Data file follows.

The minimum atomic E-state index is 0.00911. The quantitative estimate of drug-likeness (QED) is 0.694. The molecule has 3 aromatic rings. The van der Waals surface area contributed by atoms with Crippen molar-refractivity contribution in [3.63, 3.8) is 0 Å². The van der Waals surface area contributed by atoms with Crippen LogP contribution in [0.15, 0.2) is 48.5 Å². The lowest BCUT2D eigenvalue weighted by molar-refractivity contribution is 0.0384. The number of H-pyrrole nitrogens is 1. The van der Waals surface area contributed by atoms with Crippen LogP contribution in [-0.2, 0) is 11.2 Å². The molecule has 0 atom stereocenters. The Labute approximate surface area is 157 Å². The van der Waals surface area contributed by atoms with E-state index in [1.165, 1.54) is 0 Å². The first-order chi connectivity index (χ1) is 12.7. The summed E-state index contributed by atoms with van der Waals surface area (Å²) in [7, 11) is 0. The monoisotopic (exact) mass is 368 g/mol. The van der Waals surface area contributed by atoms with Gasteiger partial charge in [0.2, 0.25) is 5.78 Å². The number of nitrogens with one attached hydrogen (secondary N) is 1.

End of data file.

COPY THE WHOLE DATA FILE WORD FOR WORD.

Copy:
The minimum atomic E-state index is 0.00911. The quantitative estimate of drug-likeness (QED) is 0.694. The molecule has 3 aromatic rings. The van der Waals surface area contributed by atoms with Crippen molar-refractivity contribution in [3.63, 3.8) is 0 Å². The van der Waals surface area contributed by atoms with Crippen LogP contribution in [0.15, 0.2) is 48.5 Å². The lowest BCUT2D eigenvalue weighted by molar-refractivity contribution is 0.0384. The number of H-pyrrole nitrogens is 1. The van der Waals surface area contributed by atoms with Crippen LogP contribution in [-0.2, 0) is 11.2 Å². The molecule has 0 atom stereocenters. The Labute approximate surface area is 157 Å². The van der Waals surface area contributed by atoms with E-state index in [1.165, 1.54) is 0 Å². The first-order chi connectivity index (χ1) is 12.7. The summed E-state index contributed by atoms with van der Waals surface area (Å²) in [7, 11) is 0. The monoisotopic (exact) mass is 368 g/mol. The van der Waals surface area contributed by atoms with Gasteiger partial charge in [0.2, 0.25) is 5.78 Å². The number of nitrogens with one attached hydrogen (secondary N) is 1.